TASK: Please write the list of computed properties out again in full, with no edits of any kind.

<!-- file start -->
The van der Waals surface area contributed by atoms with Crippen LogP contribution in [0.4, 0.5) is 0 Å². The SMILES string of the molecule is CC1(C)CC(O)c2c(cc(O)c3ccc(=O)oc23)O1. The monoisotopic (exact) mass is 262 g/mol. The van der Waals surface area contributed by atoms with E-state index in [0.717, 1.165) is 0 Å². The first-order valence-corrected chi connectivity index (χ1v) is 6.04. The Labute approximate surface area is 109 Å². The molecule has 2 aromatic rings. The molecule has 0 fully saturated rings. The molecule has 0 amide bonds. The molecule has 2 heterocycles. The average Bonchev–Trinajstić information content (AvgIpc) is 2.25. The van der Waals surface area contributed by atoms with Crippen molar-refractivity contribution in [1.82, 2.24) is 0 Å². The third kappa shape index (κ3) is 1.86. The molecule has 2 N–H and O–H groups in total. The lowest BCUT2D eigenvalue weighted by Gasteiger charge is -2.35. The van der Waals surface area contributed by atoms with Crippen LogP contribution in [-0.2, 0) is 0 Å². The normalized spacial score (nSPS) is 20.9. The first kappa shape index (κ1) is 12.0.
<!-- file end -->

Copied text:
The van der Waals surface area contributed by atoms with Crippen LogP contribution in [0.4, 0.5) is 0 Å². The SMILES string of the molecule is CC1(C)CC(O)c2c(cc(O)c3ccc(=O)oc23)O1. The monoisotopic (exact) mass is 262 g/mol. The van der Waals surface area contributed by atoms with E-state index in [0.717, 1.165) is 0 Å². The first-order valence-corrected chi connectivity index (χ1v) is 6.04. The Labute approximate surface area is 109 Å². The molecule has 2 aromatic rings. The molecule has 0 fully saturated rings. The molecule has 0 amide bonds. The molecule has 2 heterocycles. The average Bonchev–Trinajstić information content (AvgIpc) is 2.25. The van der Waals surface area contributed by atoms with Crippen molar-refractivity contribution in [1.82, 2.24) is 0 Å². The third kappa shape index (κ3) is 1.86. The molecule has 2 N–H and O–H groups in total. The lowest BCUT2D eigenvalue weighted by Gasteiger charge is -2.35. The van der Waals surface area contributed by atoms with Crippen LogP contribution in [-0.2, 0) is 0 Å². The normalized spacial score (nSPS) is 20.9. The first kappa shape index (κ1) is 12.0.